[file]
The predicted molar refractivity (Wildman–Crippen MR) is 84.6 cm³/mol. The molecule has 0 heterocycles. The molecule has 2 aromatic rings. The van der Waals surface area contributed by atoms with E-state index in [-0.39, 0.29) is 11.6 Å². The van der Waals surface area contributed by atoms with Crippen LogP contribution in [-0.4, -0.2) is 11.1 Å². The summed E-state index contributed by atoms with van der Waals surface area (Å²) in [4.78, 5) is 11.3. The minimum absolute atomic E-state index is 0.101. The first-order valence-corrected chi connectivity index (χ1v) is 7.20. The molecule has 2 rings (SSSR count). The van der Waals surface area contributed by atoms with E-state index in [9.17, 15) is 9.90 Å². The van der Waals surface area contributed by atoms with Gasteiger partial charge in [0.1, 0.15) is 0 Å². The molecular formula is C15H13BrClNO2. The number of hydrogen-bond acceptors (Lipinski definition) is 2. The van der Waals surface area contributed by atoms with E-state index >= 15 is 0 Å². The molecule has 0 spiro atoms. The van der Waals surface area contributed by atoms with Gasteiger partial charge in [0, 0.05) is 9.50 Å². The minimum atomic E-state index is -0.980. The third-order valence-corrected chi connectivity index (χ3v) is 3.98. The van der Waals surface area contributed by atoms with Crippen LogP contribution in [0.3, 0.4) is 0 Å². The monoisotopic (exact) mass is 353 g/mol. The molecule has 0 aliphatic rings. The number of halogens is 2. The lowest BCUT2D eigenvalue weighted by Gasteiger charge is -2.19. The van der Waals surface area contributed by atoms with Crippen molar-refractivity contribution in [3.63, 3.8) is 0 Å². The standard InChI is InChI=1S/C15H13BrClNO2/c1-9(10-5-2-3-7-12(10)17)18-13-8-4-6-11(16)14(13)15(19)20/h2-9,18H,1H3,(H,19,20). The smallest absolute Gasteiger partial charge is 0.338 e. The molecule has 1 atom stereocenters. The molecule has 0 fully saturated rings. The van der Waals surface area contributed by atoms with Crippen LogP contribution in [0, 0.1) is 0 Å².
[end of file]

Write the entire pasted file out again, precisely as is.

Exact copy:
The predicted molar refractivity (Wildman–Crippen MR) is 84.6 cm³/mol. The molecule has 0 heterocycles. The molecule has 2 aromatic rings. The van der Waals surface area contributed by atoms with E-state index in [-0.39, 0.29) is 11.6 Å². The van der Waals surface area contributed by atoms with Crippen LogP contribution in [-0.4, -0.2) is 11.1 Å². The summed E-state index contributed by atoms with van der Waals surface area (Å²) in [4.78, 5) is 11.3. The minimum absolute atomic E-state index is 0.101. The first-order valence-corrected chi connectivity index (χ1v) is 7.20. The molecule has 2 rings (SSSR count). The van der Waals surface area contributed by atoms with E-state index in [9.17, 15) is 9.90 Å². The van der Waals surface area contributed by atoms with Gasteiger partial charge in [0.1, 0.15) is 0 Å². The molecular formula is C15H13BrClNO2. The number of hydrogen-bond acceptors (Lipinski definition) is 2. The van der Waals surface area contributed by atoms with E-state index >= 15 is 0 Å². The molecule has 0 spiro atoms. The van der Waals surface area contributed by atoms with Gasteiger partial charge in [0, 0.05) is 9.50 Å². The minimum atomic E-state index is -0.980. The third-order valence-corrected chi connectivity index (χ3v) is 3.98. The van der Waals surface area contributed by atoms with Crippen LogP contribution in [0.3, 0.4) is 0 Å². The monoisotopic (exact) mass is 353 g/mol. The molecule has 0 aliphatic rings. The number of halogens is 2. The lowest BCUT2D eigenvalue weighted by Gasteiger charge is -2.19. The van der Waals surface area contributed by atoms with Crippen molar-refractivity contribution in [3.63, 3.8) is 0 Å². The standard InChI is InChI=1S/C15H13BrClNO2/c1-9(10-5-2-3-7-12(10)17)18-13-8-4-6-11(16)14(13)15(19)20/h2-9,18H,1H3,(H,19,20). The smallest absolute Gasteiger partial charge is 0.338 e. The molecule has 1 atom stereocenters. The molecule has 0 fully saturated rings. The van der Waals surface area contributed by atoms with Crippen LogP contribution in [0, 0.1) is 0 Å².